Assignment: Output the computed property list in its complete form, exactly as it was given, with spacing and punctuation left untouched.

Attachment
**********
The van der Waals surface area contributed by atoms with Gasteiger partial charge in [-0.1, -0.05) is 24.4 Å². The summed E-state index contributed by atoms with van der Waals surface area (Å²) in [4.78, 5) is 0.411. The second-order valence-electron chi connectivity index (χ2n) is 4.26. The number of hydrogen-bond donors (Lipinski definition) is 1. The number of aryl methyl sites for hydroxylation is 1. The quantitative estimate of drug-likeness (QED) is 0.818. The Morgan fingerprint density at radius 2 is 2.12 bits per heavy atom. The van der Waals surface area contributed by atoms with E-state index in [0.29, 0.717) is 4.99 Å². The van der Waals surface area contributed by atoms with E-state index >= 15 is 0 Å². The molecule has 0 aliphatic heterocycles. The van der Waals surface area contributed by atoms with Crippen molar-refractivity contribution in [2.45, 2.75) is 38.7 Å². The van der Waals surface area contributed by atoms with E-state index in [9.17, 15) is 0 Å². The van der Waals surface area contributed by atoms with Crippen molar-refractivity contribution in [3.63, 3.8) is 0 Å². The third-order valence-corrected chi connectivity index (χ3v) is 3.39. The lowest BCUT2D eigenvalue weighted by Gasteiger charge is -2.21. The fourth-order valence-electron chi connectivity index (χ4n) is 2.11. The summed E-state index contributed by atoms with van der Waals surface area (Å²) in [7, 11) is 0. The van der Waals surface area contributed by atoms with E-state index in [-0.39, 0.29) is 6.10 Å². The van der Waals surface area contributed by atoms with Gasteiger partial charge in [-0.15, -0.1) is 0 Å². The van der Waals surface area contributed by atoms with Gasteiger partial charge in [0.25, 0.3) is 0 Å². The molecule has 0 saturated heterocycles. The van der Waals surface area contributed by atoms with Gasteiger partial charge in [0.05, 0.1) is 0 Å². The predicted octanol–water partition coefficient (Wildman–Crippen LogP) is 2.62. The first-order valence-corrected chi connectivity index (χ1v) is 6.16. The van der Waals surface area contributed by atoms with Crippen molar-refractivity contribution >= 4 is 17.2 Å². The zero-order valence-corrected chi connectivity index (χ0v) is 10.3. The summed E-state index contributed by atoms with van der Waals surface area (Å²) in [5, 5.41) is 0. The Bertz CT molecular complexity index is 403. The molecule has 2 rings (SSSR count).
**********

The van der Waals surface area contributed by atoms with Gasteiger partial charge in [-0.1, -0.05) is 24.4 Å². The summed E-state index contributed by atoms with van der Waals surface area (Å²) in [4.78, 5) is 0.411. The second-order valence-electron chi connectivity index (χ2n) is 4.26. The number of hydrogen-bond donors (Lipinski definition) is 1. The number of aryl methyl sites for hydroxylation is 1. The quantitative estimate of drug-likeness (QED) is 0.818. The Morgan fingerprint density at radius 2 is 2.12 bits per heavy atom. The van der Waals surface area contributed by atoms with E-state index in [0.29, 0.717) is 4.99 Å². The van der Waals surface area contributed by atoms with E-state index >= 15 is 0 Å². The molecule has 0 aliphatic heterocycles. The van der Waals surface area contributed by atoms with Crippen molar-refractivity contribution in [2.45, 2.75) is 38.7 Å². The van der Waals surface area contributed by atoms with E-state index in [9.17, 15) is 0 Å². The van der Waals surface area contributed by atoms with Crippen molar-refractivity contribution in [3.63, 3.8) is 0 Å². The third-order valence-corrected chi connectivity index (χ3v) is 3.39. The lowest BCUT2D eigenvalue weighted by Gasteiger charge is -2.21. The fourth-order valence-electron chi connectivity index (χ4n) is 2.11. The summed E-state index contributed by atoms with van der Waals surface area (Å²) in [7, 11) is 0. The van der Waals surface area contributed by atoms with E-state index in [-0.39, 0.29) is 6.10 Å². The van der Waals surface area contributed by atoms with Gasteiger partial charge in [-0.15, -0.1) is 0 Å². The van der Waals surface area contributed by atoms with Gasteiger partial charge in [0.25, 0.3) is 0 Å². The molecule has 0 saturated heterocycles. The van der Waals surface area contributed by atoms with Gasteiger partial charge in [0.05, 0.1) is 0 Å². The predicted octanol–water partition coefficient (Wildman–Crippen LogP) is 2.62. The first-order valence-corrected chi connectivity index (χ1v) is 6.16. The van der Waals surface area contributed by atoms with Crippen molar-refractivity contribution >= 4 is 17.2 Å². The zero-order valence-corrected chi connectivity index (χ0v) is 10.3. The summed E-state index contributed by atoms with van der Waals surface area (Å²) in [5, 5.41) is 0. The Bertz CT molecular complexity index is 403. The molecule has 2 rings (SSSR count).